Dr. Rama Kamesh Bikkavilli’s cancer biology training began with his Doctoral research at the Chinese University of Hong Kong, Hong Kong. After completion of his graduate research, he moved to Stony Brook University, New York, for his post-doctoral training in the laboratory of Dr. Craig Malbon. After a brief stay at the University of Colorado, Denver, Dr. Bikkavilli accompanied his mentor, Dr. Robert A. Winn to the University of Illinois at Chicago and joined the team as an Assistant Professor in the Department of Pulmonary, Critical Care, Sleep and Allergy.
Lung cancer cells gain survival and proliferative advantage over normal lung cells by a multitude of molecular mechanisms. One such mechanism is silencing of control of cell division. Recently it was proposed that cancer cells have increased methylation of the amino acid arginine as a means of enhancing cancer cell proliferation.
Dr. Bikkavilli’s research aims at identifying a new class of targets for lung cancer treatment. Dr. Bikkavilli will be working on a class of enzymes called protein arginine methyl transferases (PRMTs) that are poorly studied in lung cancer. Recent work from Dr. Bikkavilli and other researchers around the world identified that these enzymes are upregulated in Cancers. Dr. Bikkavilli will explore the role of PRMT-mediated methylation on ILF2/ILF3 complex formation and the subsequent down regulation of p53, a tumor suppressor protein. He will also test the utility of arginine methylation patterns on proteins as “barcodes” for early detection and screening of lung cancer.
Dr. Bikkavilli’s work focuses on understanding this newly discovered mechanism of malignant behavior by cancer cells. He proposes developing a biomarker assay to detect very early stages of lung cancer by testing for the presence of arginine methylation on ILF2/ILF3. Early detection would allow earlier surgical removal of lung tumors, thus improving prospects for a cure. A further goal is to develop novel lung cancer therapy targeting the process of arginine methylation of ILF2/ILF3 transcription factors.
Final Report: Dr. Kamash Bikkavilli
September 2016 – We would like to share with ABOHLF the summary of research performed during the period of ABOHLF research fellowship award (2014-2016). We were successful in completing Aim 1 by identifying the mechanism of Interleukin Enhancer Binding Factor 2 (ILF2)-mediated lung tumorigenesis. ILF2 is a component of nuclear factor of activated T-cells (NFAT) transcription factor, which is required for T-cell expression of cytokines.
We have identified a novel role for ILF2 in the regulation of a pro-inflammatory cytokine that has been implicated in the pathogenesis of lung cancer via the induction of chemotaxis and macrophage infiltration. We believe that increased expression of ILF2-mediated pro-inflammatory cytokine would contribute to a microenvironment favoring tumor growth via enhanced proliferation and angiogenesis.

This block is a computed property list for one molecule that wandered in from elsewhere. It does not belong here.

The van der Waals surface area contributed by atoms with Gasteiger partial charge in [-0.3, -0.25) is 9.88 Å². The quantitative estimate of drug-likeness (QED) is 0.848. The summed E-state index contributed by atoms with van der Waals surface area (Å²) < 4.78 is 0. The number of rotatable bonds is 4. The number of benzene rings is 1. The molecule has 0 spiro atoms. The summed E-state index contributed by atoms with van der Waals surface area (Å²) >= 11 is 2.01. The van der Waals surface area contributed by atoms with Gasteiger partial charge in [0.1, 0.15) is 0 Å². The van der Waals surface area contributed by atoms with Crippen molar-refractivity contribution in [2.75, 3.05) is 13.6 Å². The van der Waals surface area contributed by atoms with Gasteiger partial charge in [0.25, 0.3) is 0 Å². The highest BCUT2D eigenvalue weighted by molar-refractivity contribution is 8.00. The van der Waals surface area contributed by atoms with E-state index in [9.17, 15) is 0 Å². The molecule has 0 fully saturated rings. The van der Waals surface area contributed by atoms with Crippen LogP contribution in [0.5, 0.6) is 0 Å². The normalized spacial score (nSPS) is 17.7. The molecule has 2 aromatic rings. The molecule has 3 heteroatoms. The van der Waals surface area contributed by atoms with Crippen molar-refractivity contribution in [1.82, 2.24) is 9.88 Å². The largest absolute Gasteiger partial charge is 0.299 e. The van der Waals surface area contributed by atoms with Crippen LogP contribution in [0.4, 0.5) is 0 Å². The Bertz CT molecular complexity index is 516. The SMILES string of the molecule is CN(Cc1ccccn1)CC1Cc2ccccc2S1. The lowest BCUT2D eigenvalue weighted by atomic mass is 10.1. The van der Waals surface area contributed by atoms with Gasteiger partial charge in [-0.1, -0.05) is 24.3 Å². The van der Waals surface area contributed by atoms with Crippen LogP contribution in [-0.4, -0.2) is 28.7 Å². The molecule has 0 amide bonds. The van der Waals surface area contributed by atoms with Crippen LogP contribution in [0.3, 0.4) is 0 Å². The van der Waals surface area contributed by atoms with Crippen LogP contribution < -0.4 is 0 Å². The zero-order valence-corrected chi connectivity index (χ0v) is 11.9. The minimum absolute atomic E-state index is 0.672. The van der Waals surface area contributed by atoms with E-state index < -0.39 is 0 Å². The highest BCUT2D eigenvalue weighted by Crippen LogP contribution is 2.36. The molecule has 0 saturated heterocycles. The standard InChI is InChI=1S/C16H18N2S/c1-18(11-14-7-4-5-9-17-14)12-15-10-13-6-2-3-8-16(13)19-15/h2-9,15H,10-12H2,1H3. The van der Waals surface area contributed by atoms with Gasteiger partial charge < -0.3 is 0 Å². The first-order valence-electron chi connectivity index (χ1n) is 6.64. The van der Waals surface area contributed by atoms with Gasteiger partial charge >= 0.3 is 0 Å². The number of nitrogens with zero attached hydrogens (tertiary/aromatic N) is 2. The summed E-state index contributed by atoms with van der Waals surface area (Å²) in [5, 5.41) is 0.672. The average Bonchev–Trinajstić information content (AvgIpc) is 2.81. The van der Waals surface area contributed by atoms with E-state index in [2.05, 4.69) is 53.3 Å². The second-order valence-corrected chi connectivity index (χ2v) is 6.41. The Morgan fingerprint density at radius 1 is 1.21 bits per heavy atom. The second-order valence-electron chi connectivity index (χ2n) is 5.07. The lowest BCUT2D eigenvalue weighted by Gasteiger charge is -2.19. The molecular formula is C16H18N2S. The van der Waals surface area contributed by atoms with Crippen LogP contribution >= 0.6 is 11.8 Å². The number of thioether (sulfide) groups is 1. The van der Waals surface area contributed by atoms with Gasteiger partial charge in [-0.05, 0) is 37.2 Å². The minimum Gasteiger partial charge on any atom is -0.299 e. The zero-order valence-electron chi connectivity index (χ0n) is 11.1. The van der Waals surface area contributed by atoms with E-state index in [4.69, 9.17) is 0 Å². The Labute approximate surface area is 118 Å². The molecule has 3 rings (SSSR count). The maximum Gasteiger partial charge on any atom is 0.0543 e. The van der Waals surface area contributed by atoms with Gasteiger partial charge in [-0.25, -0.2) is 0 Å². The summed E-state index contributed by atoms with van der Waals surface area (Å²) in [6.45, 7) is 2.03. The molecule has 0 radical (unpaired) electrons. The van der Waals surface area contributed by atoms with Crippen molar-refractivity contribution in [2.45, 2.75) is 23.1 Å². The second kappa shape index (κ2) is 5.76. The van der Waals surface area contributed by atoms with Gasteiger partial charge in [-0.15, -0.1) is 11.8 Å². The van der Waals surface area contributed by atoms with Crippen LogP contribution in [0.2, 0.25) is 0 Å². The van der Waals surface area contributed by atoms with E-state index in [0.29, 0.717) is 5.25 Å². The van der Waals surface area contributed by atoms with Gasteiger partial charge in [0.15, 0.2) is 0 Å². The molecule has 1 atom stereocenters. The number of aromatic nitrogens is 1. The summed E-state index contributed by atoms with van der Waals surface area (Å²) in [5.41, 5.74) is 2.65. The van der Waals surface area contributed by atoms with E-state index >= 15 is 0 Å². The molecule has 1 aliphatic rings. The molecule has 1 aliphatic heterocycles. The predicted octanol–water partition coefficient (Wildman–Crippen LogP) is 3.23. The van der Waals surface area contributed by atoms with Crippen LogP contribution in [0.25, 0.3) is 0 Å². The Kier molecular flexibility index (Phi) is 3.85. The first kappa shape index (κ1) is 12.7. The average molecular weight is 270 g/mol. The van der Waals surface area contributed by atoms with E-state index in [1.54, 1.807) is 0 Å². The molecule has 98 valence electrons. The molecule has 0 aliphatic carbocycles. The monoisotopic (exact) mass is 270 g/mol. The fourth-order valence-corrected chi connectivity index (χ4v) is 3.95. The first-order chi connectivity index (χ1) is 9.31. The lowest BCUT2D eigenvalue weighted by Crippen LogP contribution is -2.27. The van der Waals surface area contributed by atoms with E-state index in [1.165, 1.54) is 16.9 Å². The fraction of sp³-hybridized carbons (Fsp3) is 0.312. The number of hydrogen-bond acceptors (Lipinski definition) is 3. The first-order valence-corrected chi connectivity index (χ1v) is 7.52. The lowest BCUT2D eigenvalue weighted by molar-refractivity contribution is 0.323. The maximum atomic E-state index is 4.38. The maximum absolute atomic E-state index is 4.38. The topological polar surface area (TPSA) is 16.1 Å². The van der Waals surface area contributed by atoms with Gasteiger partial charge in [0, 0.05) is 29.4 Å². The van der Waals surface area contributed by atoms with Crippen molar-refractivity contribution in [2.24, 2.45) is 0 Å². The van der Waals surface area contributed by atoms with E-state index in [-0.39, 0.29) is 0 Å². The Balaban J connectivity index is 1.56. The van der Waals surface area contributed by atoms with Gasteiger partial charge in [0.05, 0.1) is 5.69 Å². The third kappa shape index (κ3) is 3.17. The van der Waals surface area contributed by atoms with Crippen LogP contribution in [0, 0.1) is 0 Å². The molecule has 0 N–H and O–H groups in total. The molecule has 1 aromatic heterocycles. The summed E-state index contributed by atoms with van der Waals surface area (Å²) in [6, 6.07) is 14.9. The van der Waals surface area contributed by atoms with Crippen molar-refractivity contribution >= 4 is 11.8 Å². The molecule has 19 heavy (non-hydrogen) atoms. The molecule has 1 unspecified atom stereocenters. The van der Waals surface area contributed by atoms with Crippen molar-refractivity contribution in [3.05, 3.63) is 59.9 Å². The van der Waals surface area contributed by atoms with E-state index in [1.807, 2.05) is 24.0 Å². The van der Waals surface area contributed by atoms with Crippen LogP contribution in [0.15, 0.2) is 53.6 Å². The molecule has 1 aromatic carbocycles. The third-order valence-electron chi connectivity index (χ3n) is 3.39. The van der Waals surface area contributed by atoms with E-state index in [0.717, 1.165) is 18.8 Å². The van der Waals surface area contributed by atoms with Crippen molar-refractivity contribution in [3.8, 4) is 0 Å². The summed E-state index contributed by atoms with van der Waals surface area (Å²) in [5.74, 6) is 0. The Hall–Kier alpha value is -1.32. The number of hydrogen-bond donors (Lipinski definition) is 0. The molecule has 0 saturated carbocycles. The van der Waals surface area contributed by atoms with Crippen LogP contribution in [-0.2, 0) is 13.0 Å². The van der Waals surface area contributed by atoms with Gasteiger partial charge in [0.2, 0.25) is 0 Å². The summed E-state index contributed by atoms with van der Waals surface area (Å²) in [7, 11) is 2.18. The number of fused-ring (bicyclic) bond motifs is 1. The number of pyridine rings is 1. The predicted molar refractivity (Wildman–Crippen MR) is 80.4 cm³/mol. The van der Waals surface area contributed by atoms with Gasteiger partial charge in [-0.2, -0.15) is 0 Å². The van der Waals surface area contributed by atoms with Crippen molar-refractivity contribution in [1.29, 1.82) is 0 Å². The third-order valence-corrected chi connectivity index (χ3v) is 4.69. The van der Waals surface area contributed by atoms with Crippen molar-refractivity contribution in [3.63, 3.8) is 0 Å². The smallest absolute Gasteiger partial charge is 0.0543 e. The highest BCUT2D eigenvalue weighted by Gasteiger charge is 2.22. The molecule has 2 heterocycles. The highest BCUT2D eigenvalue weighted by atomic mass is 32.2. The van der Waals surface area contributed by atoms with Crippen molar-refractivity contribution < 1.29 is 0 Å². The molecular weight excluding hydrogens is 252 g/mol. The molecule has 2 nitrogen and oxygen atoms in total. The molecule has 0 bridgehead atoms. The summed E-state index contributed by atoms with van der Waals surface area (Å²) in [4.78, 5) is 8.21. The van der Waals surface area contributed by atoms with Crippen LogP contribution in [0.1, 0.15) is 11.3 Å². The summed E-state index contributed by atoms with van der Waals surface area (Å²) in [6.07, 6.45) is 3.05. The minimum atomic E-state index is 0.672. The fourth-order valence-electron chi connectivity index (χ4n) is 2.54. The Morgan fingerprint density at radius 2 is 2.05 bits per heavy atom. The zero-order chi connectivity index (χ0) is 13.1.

All the data generated during the funding period were included in the manuscript for publication in an international, peer-reviewed, high-impact journal. We also affirm that the funding from ABOHLF will be acknowledged in the manuscript. We are happy with our progress, and are excited to submit a grant application to the National Institutes of Health (NIH) for the continuation of our studies.
All these accomplishments would not have been possible without the support of ABOHLF. Thank you.
Progress Reports: Dr. Kamash Bikkavilli
August 2015 – We are excited to share our research progress for the ABOHLF research fellowship award. The major progress made during the last six months of the research program is the identification of a pro-inflammatory cytokine as an important downstream target of ILF2. The identified cytokine has been implicated in the pathogenesis of lung cancer via the induction of other pro-inflammatory mediators like that of TNFa, chemotaxis, and most importantly macrophage infiltration.
Of note, these conditions would greatly contribute to a microenvironment favoring tumor growth via enhanced cell proliferation and angiogenesis. Cancer immunology is a growing field of research, which aims at identifying new ways to utilize the patient’s immune system to fight cancer. Our research findings indicate that the identified cytokine is responsible for cancer-related inflammation. Therefore targeting PRMT6/ILF2-mediated cytokine expression might represent a novel strategy to boost patient’s immune system to fight lung cancer.
November 2014 – We are glad to share with ABOH that clear progress is being made in our research program for the ABOH research fellowship award.
The major progress made during the first six months of the research program was the identification of specific arginines residues on ILF2 as target residues for protein arginine methyl transferases (PRMT1) methylation. We are very excited since these findings would allow us to focus our attention on these mutants to decipher the function of ILF2 in lung tumorigenesis. We also plan on developing specific antibodies, which can be tested as potential lung cancer specific biomarkers.